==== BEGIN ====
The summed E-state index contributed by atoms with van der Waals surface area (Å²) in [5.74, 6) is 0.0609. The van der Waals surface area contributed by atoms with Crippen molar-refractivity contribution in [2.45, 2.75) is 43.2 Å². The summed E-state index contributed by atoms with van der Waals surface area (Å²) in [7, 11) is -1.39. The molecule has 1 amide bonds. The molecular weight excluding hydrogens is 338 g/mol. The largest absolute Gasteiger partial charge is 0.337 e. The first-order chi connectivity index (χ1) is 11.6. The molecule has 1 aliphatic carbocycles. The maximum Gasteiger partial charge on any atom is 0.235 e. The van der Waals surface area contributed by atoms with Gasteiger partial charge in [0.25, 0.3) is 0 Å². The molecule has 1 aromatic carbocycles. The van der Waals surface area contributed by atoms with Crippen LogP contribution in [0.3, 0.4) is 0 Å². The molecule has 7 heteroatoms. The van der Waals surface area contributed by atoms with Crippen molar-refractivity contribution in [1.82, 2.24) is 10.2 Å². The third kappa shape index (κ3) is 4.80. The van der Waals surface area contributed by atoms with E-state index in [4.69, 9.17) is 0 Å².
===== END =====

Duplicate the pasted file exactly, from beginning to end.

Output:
The summed E-state index contributed by atoms with van der Waals surface area (Å²) in [5.74, 6) is 0.0609. The van der Waals surface area contributed by atoms with Crippen molar-refractivity contribution in [2.45, 2.75) is 43.2 Å². The summed E-state index contributed by atoms with van der Waals surface area (Å²) in [7, 11) is -1.39. The molecule has 1 amide bonds. The molecular weight excluding hydrogens is 338 g/mol. The largest absolute Gasteiger partial charge is 0.337 e. The first-order chi connectivity index (χ1) is 11.6. The molecule has 1 aliphatic carbocycles. The maximum Gasteiger partial charge on any atom is 0.235 e. The van der Waals surface area contributed by atoms with Gasteiger partial charge in [0.25, 0.3) is 0 Å². The molecule has 1 aromatic carbocycles. The van der Waals surface area contributed by atoms with Crippen LogP contribution in [0.3, 0.4) is 0 Å². The molecule has 7 heteroatoms. The van der Waals surface area contributed by atoms with Crippen molar-refractivity contribution in [1.82, 2.24) is 10.2 Å². The third kappa shape index (κ3) is 4.80. The van der Waals surface area contributed by atoms with E-state index in [4.69, 9.17) is 0 Å².